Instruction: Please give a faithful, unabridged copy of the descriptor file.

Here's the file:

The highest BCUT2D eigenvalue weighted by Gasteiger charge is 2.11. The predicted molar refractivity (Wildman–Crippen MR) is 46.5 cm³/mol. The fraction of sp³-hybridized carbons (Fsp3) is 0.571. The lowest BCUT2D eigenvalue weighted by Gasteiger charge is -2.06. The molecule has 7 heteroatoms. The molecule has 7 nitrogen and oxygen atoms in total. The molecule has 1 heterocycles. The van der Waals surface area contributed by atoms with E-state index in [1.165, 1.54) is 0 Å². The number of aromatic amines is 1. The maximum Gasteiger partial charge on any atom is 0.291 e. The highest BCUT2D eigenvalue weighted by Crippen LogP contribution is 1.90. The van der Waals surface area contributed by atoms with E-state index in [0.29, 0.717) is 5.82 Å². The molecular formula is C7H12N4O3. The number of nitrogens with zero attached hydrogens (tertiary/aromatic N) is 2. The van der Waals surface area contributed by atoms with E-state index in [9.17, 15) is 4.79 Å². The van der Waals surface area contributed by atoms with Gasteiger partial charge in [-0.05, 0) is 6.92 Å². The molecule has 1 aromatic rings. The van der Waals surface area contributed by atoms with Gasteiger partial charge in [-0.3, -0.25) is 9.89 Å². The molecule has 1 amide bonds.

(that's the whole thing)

The highest BCUT2D eigenvalue weighted by Gasteiger charge is 2.11. The predicted molar refractivity (Wildman–Crippen MR) is 46.5 cm³/mol. The fraction of sp³-hybridized carbons (Fsp3) is 0.571. The lowest BCUT2D eigenvalue weighted by Gasteiger charge is -2.06. The molecule has 7 heteroatoms. The molecule has 7 nitrogen and oxygen atoms in total. The molecule has 1 heterocycles. The van der Waals surface area contributed by atoms with E-state index in [1.165, 1.54) is 0 Å². The number of aromatic amines is 1. The maximum Gasteiger partial charge on any atom is 0.291 e. The highest BCUT2D eigenvalue weighted by Crippen LogP contribution is 1.90. The van der Waals surface area contributed by atoms with E-state index in [0.29, 0.717) is 5.82 Å². The molecular formula is C7H12N4O3. The number of nitrogens with zero attached hydrogens (tertiary/aromatic N) is 2. The van der Waals surface area contributed by atoms with E-state index in [9.17, 15) is 4.79 Å². The van der Waals surface area contributed by atoms with Gasteiger partial charge in [-0.05, 0) is 6.92 Å². The molecule has 1 aromatic rings. The van der Waals surface area contributed by atoms with Gasteiger partial charge in [-0.3, -0.25) is 9.89 Å². The molecule has 1 amide bonds.